MadSci Network: General Biology

Re: Why does ice cream make you thirsty?

Date: Sat Jul 21 01:10:19 2001
Posted By: Michael Gasink, Undergraduate, Biology/Environmental Science, College of William and Mary
Area of science: General Biology
ID: 994879370.Gb

   This was a tough question, partly because thirsty can mean a lot of 
things.  I think you mean "thirsty-thirsty" as opposed to "cottonmouth 
thirsty," but I will address both.  :)  The answer for your 4 year old is 
beautifully simple.
"Salt is one of the ingredients of most ice creams.  Salt makes you 

  This is overly simplified, I know, but in all honesty that is pretty 
much what happens.  Ice cream makes you thirsty on the same principle.  
For those with more biology, it all boils down to osmosis.
   Osmosis is the tendency for water to travel across a semi-permeable 
membrane from a place of low concentration of solutes to a place of high 
concentration of solutes.  
  When you eat ice cream, you blast your body with all sorts of solutes.  
Ice cream has salts, but also sugars fats, amino acids, and more for your 
body to absorb into the blood stream. When your blood becomes laden with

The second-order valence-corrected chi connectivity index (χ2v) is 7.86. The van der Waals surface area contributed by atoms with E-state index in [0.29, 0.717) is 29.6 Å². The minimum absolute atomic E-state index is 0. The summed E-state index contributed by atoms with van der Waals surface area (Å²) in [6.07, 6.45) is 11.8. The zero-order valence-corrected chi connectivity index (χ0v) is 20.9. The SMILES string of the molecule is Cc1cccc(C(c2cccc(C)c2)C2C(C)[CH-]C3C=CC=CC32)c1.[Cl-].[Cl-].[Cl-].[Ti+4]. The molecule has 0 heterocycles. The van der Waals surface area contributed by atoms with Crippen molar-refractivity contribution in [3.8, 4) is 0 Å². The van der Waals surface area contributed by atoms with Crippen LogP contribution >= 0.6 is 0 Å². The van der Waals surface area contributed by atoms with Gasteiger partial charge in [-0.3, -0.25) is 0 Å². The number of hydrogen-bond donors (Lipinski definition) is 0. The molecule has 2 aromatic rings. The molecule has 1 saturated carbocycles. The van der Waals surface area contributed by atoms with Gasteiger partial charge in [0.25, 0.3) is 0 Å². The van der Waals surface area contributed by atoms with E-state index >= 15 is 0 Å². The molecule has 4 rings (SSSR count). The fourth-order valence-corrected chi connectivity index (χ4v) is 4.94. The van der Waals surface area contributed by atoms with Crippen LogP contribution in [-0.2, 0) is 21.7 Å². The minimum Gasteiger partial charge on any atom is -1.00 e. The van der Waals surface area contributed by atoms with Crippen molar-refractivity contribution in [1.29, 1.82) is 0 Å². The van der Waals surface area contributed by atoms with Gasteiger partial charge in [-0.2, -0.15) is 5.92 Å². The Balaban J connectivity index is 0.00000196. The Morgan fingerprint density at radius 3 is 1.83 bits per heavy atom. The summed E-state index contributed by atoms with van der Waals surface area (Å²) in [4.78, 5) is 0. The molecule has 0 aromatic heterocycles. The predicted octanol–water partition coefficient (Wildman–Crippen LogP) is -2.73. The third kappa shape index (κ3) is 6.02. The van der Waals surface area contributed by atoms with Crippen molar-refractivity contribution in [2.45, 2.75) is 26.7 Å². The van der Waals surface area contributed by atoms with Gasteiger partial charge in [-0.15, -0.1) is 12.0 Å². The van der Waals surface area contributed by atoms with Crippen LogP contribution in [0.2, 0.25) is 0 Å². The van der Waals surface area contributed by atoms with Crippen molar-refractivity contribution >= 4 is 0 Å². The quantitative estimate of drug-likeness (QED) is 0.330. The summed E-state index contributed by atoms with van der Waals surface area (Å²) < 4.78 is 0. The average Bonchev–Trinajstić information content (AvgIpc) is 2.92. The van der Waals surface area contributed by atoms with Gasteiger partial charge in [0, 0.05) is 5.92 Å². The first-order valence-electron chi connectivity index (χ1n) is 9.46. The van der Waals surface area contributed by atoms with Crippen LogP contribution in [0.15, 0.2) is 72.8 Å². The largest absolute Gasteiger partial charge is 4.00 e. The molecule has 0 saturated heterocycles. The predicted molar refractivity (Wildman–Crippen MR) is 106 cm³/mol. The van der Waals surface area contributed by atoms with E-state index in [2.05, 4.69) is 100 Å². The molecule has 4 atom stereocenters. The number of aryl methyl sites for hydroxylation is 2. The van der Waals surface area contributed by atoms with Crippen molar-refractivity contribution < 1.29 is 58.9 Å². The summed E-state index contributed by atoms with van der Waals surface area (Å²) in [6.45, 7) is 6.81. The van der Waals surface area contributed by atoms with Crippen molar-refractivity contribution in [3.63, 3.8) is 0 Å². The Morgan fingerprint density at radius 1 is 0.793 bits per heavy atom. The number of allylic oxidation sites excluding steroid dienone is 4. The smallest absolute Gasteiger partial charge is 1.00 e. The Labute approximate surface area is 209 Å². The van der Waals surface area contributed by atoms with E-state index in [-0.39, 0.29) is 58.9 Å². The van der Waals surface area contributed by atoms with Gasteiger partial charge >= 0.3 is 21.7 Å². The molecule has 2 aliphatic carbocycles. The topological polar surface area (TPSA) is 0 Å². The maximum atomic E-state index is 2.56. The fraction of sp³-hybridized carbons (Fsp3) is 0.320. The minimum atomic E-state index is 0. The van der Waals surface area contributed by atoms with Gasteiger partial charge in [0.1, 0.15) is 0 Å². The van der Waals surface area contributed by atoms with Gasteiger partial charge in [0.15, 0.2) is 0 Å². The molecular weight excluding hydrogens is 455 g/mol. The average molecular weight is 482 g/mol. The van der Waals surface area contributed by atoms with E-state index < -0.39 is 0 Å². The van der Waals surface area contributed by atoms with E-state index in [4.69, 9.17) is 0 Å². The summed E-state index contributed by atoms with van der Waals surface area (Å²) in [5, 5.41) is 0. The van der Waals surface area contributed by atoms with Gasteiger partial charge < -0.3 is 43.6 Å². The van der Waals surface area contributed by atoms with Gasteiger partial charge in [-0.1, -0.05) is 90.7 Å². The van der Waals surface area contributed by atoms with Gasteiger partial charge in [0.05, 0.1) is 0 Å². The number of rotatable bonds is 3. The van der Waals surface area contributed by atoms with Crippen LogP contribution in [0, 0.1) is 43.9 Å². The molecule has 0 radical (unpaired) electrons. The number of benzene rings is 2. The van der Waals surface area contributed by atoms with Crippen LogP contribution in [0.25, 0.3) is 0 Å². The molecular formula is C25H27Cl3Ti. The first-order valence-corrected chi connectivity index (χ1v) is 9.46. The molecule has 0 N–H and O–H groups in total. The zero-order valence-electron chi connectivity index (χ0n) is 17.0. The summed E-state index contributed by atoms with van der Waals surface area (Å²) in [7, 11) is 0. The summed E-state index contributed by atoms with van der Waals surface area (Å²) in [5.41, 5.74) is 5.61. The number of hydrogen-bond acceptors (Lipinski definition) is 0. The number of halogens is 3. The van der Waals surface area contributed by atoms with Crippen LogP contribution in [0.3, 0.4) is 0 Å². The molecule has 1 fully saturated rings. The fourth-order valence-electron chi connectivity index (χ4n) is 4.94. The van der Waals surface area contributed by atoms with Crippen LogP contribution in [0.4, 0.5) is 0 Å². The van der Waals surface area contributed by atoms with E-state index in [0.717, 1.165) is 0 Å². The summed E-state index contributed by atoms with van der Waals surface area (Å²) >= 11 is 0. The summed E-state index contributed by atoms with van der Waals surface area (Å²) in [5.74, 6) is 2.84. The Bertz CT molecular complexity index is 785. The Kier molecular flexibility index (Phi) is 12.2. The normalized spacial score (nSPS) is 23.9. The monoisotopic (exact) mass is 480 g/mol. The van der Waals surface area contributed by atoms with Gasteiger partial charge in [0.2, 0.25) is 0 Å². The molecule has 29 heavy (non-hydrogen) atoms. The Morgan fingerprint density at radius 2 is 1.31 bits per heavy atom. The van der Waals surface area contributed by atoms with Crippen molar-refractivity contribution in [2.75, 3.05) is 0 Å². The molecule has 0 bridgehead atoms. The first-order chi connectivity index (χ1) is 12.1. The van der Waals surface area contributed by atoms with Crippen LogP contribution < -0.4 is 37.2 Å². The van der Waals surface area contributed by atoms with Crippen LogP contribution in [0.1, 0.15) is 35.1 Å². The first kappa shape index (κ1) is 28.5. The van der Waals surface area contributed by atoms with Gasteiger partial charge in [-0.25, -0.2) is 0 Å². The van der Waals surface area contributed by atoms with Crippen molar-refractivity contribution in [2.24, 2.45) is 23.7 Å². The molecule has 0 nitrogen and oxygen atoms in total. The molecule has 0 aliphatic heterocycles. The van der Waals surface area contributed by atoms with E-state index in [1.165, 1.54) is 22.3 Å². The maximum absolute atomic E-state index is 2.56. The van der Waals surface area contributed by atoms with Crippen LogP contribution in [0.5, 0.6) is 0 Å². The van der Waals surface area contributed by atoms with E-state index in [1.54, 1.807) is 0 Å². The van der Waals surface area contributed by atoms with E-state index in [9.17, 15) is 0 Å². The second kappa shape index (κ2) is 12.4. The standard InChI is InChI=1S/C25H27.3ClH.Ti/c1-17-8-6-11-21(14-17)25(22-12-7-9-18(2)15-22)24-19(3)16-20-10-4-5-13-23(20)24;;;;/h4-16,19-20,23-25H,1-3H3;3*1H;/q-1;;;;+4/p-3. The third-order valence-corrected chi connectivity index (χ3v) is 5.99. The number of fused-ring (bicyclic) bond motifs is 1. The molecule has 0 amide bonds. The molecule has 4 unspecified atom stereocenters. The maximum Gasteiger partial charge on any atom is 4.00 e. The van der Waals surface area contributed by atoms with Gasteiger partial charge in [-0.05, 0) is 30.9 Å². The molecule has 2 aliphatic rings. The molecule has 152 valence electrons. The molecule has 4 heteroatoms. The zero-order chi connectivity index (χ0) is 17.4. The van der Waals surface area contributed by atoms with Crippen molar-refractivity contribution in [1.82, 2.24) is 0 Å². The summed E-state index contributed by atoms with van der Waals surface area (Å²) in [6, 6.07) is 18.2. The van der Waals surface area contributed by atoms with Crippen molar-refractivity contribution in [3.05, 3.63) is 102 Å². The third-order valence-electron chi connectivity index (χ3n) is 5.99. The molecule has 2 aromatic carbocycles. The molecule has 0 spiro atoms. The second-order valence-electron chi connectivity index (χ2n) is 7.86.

these chemicals, (mostly sugars) your blood becomes more "concentrated," 
giving your brain (hypothalamus) the signal of dehydration.  When water in 
the hypothalamus leaves to the blood through osmosis, then the blood 
concentration is greater than that of the hypothalamus.  This triggers the 
thirst response in the body and brain.
  If you were dehydrated, there would be a high concentration of solutes 
in your blood, so you would become thirsty.  Eating ice cream, in a sense, 
makes your body think it is dehydrated, and in a sense, I suppose it is.
  This is one of the reasons that diabetics are thirsty all the time.  
Diabetes causes high blood glucose, and that increased concentration of 
blood solutes makes the diabetic feel thirsty.
  I hope this answers your question.  I thought of another possibility and 
that refers to the saliva of the mouth.   The saliva and mucus of the 
mouth makes the mouth feel wet.  Have you ever noticed that sometimes you 
can drink a lot of lukewarm water and feel that dry cottonmouth feeling?  
By drinking the water, you have swallowed the saliva and your mouth feels 
dry, even though it really isn't.  If you are referring to 
the "cottonmouth-thirsty," then the ice cream (depending on the type and 
person) may aid in the swallowing of the mucus and saliva.

  Hope that helps!

   Mike Gasink

PS- sorry for the delay!   I had a busy week.  I think supervisors think 
that stress is a giffen good ;-)

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